After much pointing and laughing at the pink lipgloss I was wearing and much admiration of my half chaps the herders had picked out two horses for Adam and I. We had just enjoyed my favorite breakfast of the derby; rice with goat milk, sugar, and raisins, and were only just beginning to feel the soreness a full day of riding had rent on our bodies. The day was bright and sunny and we felt optimistic, until we laid eyes on Adam’s mount. A volley of riders had risen at 5:30am with us and an ensuing crush to get a good mount had followed. When 7:30 hit everyone but the two of us (per usual) was ready to go. I was itching to ride out but Adam always had me methodically check my GPS and my gear (an annoying habit that I’ll begrudgingly admit saved us several times) and we eventually mounted up. His fat shaggy chestnut didn’t look promising, but I had gotten a stout little paint (my affinity for paints has grown beyond measure since the derby). I named the pretty grullo paint “Chip” as he embodied the good nature and beautiful lope of every nice work and show horse that I have known to don that very name (due to certain bloodlines a lot of horses in the late 90’s and early 2000’s had Chip as a barn name). We lit out after the other riders, both able to check our GPSs consistently as our horses were quite well behaved. For a short while we rode with Rose, she came up behind us after having had a night out, having not made Urtuu 3 the night before, and we exchanged stories quickly as we cantered along. Suddenly disaster struck. Most of the time the derby is incredibly bi-polar; amazing moments are often followed by gut-wrenching blows and about twenty minutes later, having survived the latest crisis, you are on top of the world once again; this was no exception. As I yelled something at Rose, a strange stuttering movement caught my peripheral vision. I turned just in time to watch Adam plummet to the ground and his saddle swing beneath his chubby steed. I pulled up and wheeled towards them asking if he was okay, my eyes never leaving the fat chestnut, afraid he’d use his freedom as a one-way ticket back to Station 3. Adam nodded and stood and we both slowly approached his horse. If the gelding could have managed it I think his face would have been a mask of surprise and concern, and he would have probably had beads of sweat coming off his chubby brow. Rose held her horse back long enough to make sure Adam was okay and then bid us farewell, there wasn’t much she could do anyhow. I think that is when Stumbles got his name. Apparently after a little galloping the chestnut had let out enough air to have a loose girth but he had fallen into a marmot hole and that’s when the saddle and Adam had come loose. As Chip and I approached Stumbles I felt that tense moment that any equestrian has felt when catching an elusive horse at pasture; that moment where you can almost grab them, but it is uncertain whether they will flinch and run at the last second. That moment that the horse knows this is his last chance for freedom. In slow motion Stumbles began to turn away but his inherent laziness and my desperation allowed me to just catch his lead rein. I let out a breath. I dismounted and the two of us righted the saddle and wrenched up the girth as Stumbles ballooned himself once more. We made it a point from then on to check our girths twenty minutes in to each ride. Apparently puffing out during girthing is a trade secret passed intracontinentally from horse to horse. We remounted and loped off, finding a short-cut through some rocky steppe hills and eventually coming out ahead of everyone that had left before us. As we returned to the valley we were once again dodging a multitude of marmot holes and I think this is when the Marmot Army jokes started. (Yeah it eventually got shortened to ‘Marmy,’ as hysteria set in on the days to follow). When you ride across sketchy ground you are told to whistle to alert your horse to pay more attention and the first few days I all but wore it out. I think all of my mounts thought I was quite the alarmist, whistling at every patch of uneven earth and every marmot-pocked quarry. Every horse you ride has a different approach on how to deal with marmot holes. Some jump the dodgy mounds of earth, others make theatrical leaps sideways around them, and others take the “Indiana Jones approach,” as I came to call it. Chip was the later. The Indiana Jones approach comes from a scene in my head where as some hanging bridge is collapsing Jones outruns its collapse with a sheer burst of speed and just barely makes it to the other side. I think physics is against this method and I field tested it a lot with Chip. As we came to one particularly large patch of holes I knew what was going to happen. I closed my eyes and leaned way back, legs braced in front of me as Chip shifted gears. The paint gelding propelled himself across the gap, determined to outrun the collapse of earth beneath him. We almost made it. I felt his face and withers plummeting into the cavernous depth of Marmot engineering beneath me. I felt his hindquarters bucking up behind me. I knew we were headed towards a somersault. I quickly wrenched up Chips head and threw my weight back onto his hindquarters as if he were bucking and he seemed to silently agree. Chip too began to counteract inertia. His legs flailed out and he shoved off his knees and up we went before we tipped forward and over. As we stumbled up I stopped to check his legs and give him a good pat; both our hearts were racing. I turned to see where Adam was just in time to watch his ingenious mount wander into the very hole we had just created. Stumbles really earned his name. As we continued Stumbles fell in about every hole he could find and we slowed to a trot to accommodate his drudgery. About 3 kms out from the next station I turned to say something to Adam and instead watched Stumbles drop into a deep marmot hole and pitch Adam over his withers and head. I repeated the earlier procedure, luckily catching the chestnut once more. Having made good time and worried about the state of the unfit Stumbles, we walked the rest of the way in and even dismounted when we were a little ways out, letting the chestnut catch his breath. We rode in first that morning, having outridden all the others who had left before us and we felt pretty good about ourselves. Chip passed the vet check and I made my way to the Urtuu to get more warm water (it was usually warm from being boiled) and some fried dough bits. My stomach was aching and I felt slightly dizzy but I ignored the feelings, too anxious to ride out with our lead. When Adam didn’t join me in the ger I came out to find him holding Stumbles, surrounded by vets. His face was stretched with concern. “His heart rate keeps going up,” he explained. “He’s pretty out of shape,” the vet told us and a herder translated that he should probably not have made it to the horse line. We ended up spending two and a half hours at the station making sure Stumbles was alright and watching him get a precautionary IV drip. He ended up alright but by then, we were a ways behind everyone who had left the station with us that morning. Luckily our break was not a complete waste as Adam, who had had to loose a tremendous amount of weight to come in under the 180 pound cut-off at 6’2”, had found that his compression shorts no longer fit him and had been contemplating needing to drop out due to a lack of support. Race photographer Richard Dunwoody came to the rescue and gave Adam a pair of his tighter briefs; an event that caused a lot of jokes and teasing but ultimately saved Team Fall Risk. I also realized at this point that my right arm no longer moved above waste level. Among many other aches and pains the constant movement of holding the reins in my right hand and letting it swing along with my horses’ movements had annihilated the muscles there. I truly could not lift the arm. As we rode out half of us was in a great deal less pain.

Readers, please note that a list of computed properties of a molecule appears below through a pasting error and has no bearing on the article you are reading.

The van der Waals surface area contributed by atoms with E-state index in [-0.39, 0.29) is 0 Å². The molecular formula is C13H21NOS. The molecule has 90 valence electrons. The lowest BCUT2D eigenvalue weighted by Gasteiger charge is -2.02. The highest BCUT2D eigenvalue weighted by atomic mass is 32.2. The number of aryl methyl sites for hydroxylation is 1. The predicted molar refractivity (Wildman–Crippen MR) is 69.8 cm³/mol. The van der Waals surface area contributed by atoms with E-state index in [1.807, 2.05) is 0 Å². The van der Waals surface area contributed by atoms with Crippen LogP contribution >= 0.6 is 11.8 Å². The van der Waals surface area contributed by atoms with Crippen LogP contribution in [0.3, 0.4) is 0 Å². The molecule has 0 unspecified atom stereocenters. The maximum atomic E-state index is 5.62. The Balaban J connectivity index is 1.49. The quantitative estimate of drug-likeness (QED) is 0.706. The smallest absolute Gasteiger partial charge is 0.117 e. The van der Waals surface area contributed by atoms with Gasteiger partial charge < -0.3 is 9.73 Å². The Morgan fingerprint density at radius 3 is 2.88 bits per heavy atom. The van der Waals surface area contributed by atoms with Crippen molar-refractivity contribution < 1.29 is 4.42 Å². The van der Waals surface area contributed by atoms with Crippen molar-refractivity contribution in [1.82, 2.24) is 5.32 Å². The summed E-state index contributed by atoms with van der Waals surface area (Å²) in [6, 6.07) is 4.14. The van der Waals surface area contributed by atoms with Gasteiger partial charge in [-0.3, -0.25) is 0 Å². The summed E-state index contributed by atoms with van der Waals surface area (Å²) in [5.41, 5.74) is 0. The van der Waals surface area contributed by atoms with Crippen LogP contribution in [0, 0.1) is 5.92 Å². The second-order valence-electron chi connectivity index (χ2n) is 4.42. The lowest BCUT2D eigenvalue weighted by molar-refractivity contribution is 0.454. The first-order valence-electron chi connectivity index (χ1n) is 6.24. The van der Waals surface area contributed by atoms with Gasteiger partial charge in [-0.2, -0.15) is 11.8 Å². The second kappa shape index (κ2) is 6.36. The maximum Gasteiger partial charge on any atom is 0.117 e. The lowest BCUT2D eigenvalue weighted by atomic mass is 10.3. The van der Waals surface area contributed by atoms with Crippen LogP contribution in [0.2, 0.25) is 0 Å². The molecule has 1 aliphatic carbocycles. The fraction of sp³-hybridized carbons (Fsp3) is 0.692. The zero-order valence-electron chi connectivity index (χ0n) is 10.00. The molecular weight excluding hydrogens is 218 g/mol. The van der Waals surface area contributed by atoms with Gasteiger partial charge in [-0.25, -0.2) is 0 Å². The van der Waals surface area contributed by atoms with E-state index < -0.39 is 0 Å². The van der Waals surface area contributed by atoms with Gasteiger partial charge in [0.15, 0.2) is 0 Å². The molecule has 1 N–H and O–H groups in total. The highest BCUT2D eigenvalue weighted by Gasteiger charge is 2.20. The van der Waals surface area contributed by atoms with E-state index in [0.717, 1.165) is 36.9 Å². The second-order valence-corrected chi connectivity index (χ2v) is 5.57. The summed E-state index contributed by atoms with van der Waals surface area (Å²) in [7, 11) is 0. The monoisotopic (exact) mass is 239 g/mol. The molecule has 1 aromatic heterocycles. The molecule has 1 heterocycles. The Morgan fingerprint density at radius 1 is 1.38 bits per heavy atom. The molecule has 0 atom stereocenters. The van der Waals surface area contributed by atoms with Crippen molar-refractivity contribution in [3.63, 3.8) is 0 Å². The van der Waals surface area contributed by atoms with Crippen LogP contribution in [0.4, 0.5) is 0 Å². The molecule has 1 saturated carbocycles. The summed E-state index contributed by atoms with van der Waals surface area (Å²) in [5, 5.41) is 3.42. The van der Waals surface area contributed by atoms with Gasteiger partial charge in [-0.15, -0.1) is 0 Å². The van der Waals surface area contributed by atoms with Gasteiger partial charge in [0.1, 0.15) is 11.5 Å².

Race Day Two, Urtuu 4 to Urtuu 5 PART ONE